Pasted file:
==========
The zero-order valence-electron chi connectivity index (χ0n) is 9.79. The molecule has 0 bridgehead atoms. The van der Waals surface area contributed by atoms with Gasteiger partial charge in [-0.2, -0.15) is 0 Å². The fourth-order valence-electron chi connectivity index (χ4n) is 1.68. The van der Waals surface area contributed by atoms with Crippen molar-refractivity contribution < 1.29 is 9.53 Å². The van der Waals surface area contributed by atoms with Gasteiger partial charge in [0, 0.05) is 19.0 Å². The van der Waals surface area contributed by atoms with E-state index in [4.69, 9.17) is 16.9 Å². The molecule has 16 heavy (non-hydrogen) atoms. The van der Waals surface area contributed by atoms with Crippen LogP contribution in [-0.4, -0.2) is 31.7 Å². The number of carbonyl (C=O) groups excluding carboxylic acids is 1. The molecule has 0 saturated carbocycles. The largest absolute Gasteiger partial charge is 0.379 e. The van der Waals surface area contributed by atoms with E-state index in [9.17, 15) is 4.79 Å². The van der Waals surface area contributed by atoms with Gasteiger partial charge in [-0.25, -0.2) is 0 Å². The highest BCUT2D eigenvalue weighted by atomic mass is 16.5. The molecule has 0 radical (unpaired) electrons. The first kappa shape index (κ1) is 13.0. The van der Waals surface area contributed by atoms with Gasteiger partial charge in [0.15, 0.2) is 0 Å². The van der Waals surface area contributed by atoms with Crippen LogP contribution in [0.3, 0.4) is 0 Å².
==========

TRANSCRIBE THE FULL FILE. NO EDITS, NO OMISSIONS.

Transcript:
The zero-order valence-electron chi connectivity index (χ0n) is 9.79. The molecule has 0 bridgehead atoms. The van der Waals surface area contributed by atoms with Gasteiger partial charge in [-0.2, -0.15) is 0 Å². The fourth-order valence-electron chi connectivity index (χ4n) is 1.68. The van der Waals surface area contributed by atoms with Crippen molar-refractivity contribution < 1.29 is 9.53 Å². The van der Waals surface area contributed by atoms with Gasteiger partial charge in [0, 0.05) is 19.0 Å². The van der Waals surface area contributed by atoms with E-state index in [4.69, 9.17) is 16.9 Å². The molecule has 16 heavy (non-hydrogen) atoms. The van der Waals surface area contributed by atoms with Crippen LogP contribution in [-0.4, -0.2) is 31.7 Å². The number of carbonyl (C=O) groups excluding carboxylic acids is 1. The molecule has 0 saturated carbocycles. The largest absolute Gasteiger partial charge is 0.379 e. The van der Waals surface area contributed by atoms with E-state index in [9.17, 15) is 4.79 Å². The van der Waals surface area contributed by atoms with Gasteiger partial charge in [-0.25, -0.2) is 0 Å². The highest BCUT2D eigenvalue weighted by atomic mass is 16.5. The molecule has 0 radical (unpaired) electrons. The first kappa shape index (κ1) is 13.0. The van der Waals surface area contributed by atoms with Gasteiger partial charge in [0.15, 0.2) is 0 Å². The van der Waals surface area contributed by atoms with Crippen LogP contribution in [0.3, 0.4) is 0 Å².